It is not uncommon for people to experience anxiety at some point in their life. Anxiety about going to school can affect children at any age and the reasons may be different for younger children and teenagers. Parents and caregivers can use a range of strategies to help support their child if they are anxious.
Children can feel anxious about going to school for a range of reasons such as:
- separation anxiety (being afraid to be away from parents)
- problems at school such as
- being bullied
- not having friends, not fitting in, friendship conflicts
- feeling lost at school
- fear of getting into trouble
- learning difficulties
- not getting along with a teacher
- new situations - whether facing the first day in a new grade or the first day in a new school, it's normal to feel nervous in a new situation
- failure - worry that their schoolwork will be too hard, they won't be able to keep up, or they won't know the correct answer when called on in class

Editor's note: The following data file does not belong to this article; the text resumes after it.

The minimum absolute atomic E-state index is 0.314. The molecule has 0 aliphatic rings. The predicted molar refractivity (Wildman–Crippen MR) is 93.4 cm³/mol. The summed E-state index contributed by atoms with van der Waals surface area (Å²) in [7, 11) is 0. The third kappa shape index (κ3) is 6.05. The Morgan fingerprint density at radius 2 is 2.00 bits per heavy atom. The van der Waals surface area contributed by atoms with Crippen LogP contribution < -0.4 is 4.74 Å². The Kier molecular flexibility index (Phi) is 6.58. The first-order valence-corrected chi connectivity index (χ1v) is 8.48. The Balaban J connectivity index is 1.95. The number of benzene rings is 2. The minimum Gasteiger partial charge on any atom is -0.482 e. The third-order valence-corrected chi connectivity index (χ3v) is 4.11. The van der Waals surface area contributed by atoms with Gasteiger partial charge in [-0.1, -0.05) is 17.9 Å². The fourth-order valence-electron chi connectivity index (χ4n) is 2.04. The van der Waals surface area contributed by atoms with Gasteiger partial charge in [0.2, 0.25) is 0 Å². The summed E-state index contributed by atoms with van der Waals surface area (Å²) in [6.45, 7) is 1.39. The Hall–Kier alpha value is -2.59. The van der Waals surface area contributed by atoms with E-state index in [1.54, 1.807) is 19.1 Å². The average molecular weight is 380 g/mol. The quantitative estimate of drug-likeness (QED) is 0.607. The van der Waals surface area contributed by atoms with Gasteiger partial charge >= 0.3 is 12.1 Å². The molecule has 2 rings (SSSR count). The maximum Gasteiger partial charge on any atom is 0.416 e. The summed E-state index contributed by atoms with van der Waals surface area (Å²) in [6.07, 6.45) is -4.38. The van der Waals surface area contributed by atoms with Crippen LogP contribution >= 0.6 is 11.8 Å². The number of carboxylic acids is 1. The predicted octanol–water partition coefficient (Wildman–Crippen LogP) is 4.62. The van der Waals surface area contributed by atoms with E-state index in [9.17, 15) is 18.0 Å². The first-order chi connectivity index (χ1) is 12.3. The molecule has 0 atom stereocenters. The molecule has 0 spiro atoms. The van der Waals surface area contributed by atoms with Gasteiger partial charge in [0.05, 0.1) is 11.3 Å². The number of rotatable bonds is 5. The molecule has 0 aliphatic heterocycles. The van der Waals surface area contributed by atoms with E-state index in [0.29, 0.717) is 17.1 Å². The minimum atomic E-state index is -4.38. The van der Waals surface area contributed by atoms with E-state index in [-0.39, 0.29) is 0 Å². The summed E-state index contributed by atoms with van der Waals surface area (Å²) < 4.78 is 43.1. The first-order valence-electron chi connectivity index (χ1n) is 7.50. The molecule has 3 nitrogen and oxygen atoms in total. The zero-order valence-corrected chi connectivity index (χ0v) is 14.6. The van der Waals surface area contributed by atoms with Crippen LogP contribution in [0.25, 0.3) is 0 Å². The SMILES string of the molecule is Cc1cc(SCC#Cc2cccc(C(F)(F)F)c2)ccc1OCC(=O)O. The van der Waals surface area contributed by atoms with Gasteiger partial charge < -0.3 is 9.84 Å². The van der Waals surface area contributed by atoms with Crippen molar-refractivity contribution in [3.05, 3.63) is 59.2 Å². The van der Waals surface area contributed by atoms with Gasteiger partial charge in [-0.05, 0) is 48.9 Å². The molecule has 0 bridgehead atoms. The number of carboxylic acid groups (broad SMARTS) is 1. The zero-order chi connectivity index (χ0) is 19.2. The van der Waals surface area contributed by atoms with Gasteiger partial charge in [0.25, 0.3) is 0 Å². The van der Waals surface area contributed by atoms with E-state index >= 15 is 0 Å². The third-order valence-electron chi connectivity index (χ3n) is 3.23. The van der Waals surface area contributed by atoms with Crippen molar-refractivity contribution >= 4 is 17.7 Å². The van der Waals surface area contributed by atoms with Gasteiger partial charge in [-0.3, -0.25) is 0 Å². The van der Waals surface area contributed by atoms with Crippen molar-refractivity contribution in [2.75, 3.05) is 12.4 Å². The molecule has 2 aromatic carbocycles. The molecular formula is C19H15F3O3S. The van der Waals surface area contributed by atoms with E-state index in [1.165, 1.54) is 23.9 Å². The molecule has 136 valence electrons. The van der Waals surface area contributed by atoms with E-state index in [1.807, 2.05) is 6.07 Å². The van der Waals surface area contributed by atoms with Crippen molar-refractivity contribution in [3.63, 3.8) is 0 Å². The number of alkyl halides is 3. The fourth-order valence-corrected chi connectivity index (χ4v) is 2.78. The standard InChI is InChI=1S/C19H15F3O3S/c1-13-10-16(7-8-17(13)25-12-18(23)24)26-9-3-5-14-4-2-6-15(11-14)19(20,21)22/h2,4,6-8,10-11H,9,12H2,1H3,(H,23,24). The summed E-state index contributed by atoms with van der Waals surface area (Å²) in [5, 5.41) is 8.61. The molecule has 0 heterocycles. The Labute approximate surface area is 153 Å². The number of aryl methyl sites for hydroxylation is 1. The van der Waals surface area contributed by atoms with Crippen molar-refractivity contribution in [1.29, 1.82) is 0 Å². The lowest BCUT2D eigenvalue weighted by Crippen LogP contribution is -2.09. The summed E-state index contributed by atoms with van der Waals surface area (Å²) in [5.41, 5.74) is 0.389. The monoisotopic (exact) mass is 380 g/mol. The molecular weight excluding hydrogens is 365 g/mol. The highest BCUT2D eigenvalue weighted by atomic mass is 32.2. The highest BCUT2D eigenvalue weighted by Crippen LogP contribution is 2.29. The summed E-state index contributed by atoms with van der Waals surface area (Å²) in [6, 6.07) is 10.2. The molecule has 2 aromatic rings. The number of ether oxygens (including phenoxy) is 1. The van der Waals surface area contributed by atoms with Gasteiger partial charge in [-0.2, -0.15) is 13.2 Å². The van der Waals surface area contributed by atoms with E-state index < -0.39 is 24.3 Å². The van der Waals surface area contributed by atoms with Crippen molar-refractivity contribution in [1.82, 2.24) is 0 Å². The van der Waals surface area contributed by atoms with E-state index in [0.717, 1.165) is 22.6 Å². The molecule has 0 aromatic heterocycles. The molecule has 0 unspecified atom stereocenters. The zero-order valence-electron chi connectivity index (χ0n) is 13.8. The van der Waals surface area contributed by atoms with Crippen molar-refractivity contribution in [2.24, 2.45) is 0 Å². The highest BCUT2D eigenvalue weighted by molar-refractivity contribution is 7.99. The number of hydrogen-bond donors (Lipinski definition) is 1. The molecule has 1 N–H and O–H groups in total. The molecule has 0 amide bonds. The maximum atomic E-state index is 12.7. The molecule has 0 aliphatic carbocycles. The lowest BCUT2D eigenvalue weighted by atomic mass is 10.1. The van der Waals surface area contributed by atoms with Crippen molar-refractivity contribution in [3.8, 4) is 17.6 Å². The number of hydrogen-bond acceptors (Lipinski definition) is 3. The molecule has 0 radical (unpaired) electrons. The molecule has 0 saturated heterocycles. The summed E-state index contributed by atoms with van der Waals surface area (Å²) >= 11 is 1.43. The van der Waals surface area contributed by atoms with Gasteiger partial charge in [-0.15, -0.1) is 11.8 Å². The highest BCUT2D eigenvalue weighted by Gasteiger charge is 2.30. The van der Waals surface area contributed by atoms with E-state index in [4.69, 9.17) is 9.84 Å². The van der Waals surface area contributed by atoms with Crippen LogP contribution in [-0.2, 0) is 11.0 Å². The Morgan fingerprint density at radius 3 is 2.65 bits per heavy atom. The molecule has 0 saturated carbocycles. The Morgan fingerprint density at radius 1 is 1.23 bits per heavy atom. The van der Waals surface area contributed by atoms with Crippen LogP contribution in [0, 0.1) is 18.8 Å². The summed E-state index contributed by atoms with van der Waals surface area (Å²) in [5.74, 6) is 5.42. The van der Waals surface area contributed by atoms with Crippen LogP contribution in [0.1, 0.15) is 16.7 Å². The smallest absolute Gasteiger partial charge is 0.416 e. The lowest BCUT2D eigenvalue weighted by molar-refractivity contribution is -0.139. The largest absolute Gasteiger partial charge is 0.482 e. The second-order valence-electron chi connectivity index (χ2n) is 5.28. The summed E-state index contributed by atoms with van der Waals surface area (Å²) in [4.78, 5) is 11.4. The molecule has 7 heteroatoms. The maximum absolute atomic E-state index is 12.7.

- fear of losing a parent. They may think something bad will happen to a parent due to
- a parent being ill
- family problems and fighting
- parents separating
- knowing another child who has lost a parent or whose family has broken up.
Signs of anxiety
Signs of anxiety are different for each individual however they may include:
- having lots of worries and a strong need for reassurance
- psychosomatic symptoms which occur before school (e.g. feeling nauseous, shortness of breath or headaches). When the threat (fear of going to school) is taken away, the symptoms will reduce
- crying, being clingy or fidgeting when nervous
- sleep problems such as difficulty falling asleep, nightmares and trouble sleeping alone
- fear and avoidance of a range of issues and situations.
More information on
anxiety about going to school (PDF, 291KB).